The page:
Friday, March 25, 2016

There Are Ghosts Upon These Waters

 In my last couple of posts I have hinted that a change is coming. Today I'm writing about the real Mysticwood. The picture above is the Tar River in Rocky Mount N.C.  The second oldest cotton mill in the state sits on her banks and when I was small I came to live just a few blocks away. The river was a wild place to me as a child; an enchanted place and it has remained so for me throughout my life.  I think I knew even when I was very young that I had been drawn into the mystery of this place. The deep quiet and the beauty and peace of it.
 There is an old cemetery on one side of the river in Battle Park but it is not ghosts from that sacred place that speak to me today.

                                                                             
Courtesy of Pinterest

The mill was in operation before the Civil War and in fact the original structure was burned then. It was rebuilt and burned again at a later time to be rebuilt again and remained in operation until it closed in 1996. Does anyone remember the quote from Gone With the Wind; You can tell your grandchildren how you saw the old south disappear one night"?  I'm watching the old south disappear again. Not the one from the quote, it's gone long before my time though stories were handed down of those times through my maternal grandmother. This is my story of the old south that I remember as a child and some thoughts on the new south that will come.

I remember when the neighborhood had a corner grocery, You could get fresh local produce there and it had a butcher counter in the back. I can still see the shadows of the elderly ladies back then. I can still see them speaking to old friends as they shopped and making their way back to their homes in the mill village or down Falls Road into the surrounding neighborhood.   They were always with a brown paper bag of fresh food for the table and more often than not a grandchild in tow. They almost always wore aprons and their hair was neatly rolled into a bun at the backs of their necks. I remember walking down Ridge St. behind Miss Katie, my stepfathers mother returning from Hayes'  or Capps'  grocery. I remember the smaller children in the neighborhood playing on the sidewalk and brother tugging anxiously at his grandmothers hand wanting to run ahead. Chuck was always impatient, he wanted to run, he wanted to fly. He used to run to meet my mother beneath an old oak tree that is still standing. I held him in my arms for the last time beneath that same tree.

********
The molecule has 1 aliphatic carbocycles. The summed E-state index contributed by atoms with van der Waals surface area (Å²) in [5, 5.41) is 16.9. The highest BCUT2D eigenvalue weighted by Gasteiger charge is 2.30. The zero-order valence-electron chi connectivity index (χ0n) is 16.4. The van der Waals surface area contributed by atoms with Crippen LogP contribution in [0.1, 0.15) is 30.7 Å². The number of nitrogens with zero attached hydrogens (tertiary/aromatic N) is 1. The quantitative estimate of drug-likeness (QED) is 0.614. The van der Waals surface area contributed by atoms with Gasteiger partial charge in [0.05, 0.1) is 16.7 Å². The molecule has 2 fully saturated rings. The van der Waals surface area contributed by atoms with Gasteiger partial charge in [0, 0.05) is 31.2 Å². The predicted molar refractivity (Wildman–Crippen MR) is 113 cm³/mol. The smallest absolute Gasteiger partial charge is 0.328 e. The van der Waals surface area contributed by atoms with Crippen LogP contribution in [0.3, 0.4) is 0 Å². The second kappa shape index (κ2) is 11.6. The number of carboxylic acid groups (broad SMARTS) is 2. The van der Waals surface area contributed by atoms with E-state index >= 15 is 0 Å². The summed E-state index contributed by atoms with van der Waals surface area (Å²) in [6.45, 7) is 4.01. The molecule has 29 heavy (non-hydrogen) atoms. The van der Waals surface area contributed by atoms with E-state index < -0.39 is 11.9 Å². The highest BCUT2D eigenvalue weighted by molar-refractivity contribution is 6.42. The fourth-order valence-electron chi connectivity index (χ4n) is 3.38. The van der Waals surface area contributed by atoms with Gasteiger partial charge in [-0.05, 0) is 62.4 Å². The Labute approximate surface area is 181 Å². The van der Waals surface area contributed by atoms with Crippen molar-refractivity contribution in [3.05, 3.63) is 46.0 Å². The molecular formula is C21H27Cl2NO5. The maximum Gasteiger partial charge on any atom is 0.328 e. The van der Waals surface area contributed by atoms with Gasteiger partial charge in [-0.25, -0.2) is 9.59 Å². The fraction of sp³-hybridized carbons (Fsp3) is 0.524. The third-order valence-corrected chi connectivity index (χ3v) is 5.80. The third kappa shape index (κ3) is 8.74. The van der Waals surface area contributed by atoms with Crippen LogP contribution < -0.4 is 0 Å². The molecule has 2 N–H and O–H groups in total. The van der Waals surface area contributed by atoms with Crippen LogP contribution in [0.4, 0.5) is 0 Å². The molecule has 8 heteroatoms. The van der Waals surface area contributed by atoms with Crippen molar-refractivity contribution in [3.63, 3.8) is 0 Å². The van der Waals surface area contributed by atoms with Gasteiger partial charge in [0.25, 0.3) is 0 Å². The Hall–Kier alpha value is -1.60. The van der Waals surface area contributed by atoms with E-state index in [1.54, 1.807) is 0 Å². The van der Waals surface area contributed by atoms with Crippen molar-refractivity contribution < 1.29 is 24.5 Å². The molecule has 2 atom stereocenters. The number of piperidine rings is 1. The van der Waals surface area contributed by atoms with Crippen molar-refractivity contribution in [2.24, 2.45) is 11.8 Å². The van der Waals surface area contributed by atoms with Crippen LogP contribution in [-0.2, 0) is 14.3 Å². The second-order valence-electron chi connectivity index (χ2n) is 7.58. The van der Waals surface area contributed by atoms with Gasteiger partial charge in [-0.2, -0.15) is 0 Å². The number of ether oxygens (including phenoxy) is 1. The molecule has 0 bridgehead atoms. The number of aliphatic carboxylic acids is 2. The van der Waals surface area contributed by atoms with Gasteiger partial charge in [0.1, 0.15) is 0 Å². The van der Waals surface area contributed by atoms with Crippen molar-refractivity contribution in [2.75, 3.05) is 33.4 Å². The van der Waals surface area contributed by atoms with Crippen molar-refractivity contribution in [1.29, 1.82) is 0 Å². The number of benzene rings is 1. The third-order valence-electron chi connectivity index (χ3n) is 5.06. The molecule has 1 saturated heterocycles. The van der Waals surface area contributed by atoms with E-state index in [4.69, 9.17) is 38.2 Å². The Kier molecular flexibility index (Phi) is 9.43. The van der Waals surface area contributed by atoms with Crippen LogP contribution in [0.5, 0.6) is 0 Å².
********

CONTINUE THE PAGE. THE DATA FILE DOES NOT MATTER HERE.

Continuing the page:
I watched in sorrow as the economy declined after the textile factories closed. I had taken for granted how many homes were paid for by the hard working people of these mills and factories.  So many generations of families were bound by the threads of these mills. The ghosts of these factories still survive.  
 Rocky Mount Mills is being restored now and with it will come many changes. This is a much needed change and I've little doubt that it will bring a new prosperity to the area. This will also mean that I will be leaving the area too. I do not want to go but it is what it is and I know it is for the best but again there are always some things lost when something is gained.  The ghosts of all my life have lingered here and where ever I have traveled I have come back to this place because it is home.
 Beside the river there are trees with initials carved so long ago that they are mere scars now. Initials of lovers through the generations that vowed to love forever. Some of them would marry and raise their children here. Some were parted by war, never to meet again in life. Some loved for a time and parted ; only to be reunited as friends They shared their first and last kiss here beneath these old trees but even though their paths sent them in different directions the love remained. Ghosts of innocent first love. Love that would become more of a family love and community love and their children would play together beneath the trees beside this magical river.

                                                         ( Picture courtesy of Pinterest)
Picture courtesy of Pinterest



These waters have borne many secrets and much sorrow. But it is the laughter and the hope, the many prayers and dreams shared here that I remember most.
I remember how the wisteria was twined and woven through the forest from the park and along Peachtree Street. It was then a gravel street through the mill village, an abandoned place where so many mill houses had been moved or torn down.  The fragrance of the wisteria seemed to take me back a hundred years into some dream of a simpler time that had past before me but still existed.  This was a comforting ghost that I looked forward to each spring and though much of the wisteria has long since disappeared just a hint a that fragrance and I can still embrace those enchanted misty mornings when the  sun broke through the fog and the lavender flowers glistened on the march breeze.   I could go on and on but for now I wish the best that change can bring to this area and I will ask the Mystic Wood which dream it is that I must follow now,

Blessed be from all of us here at Mysticwood Primitives

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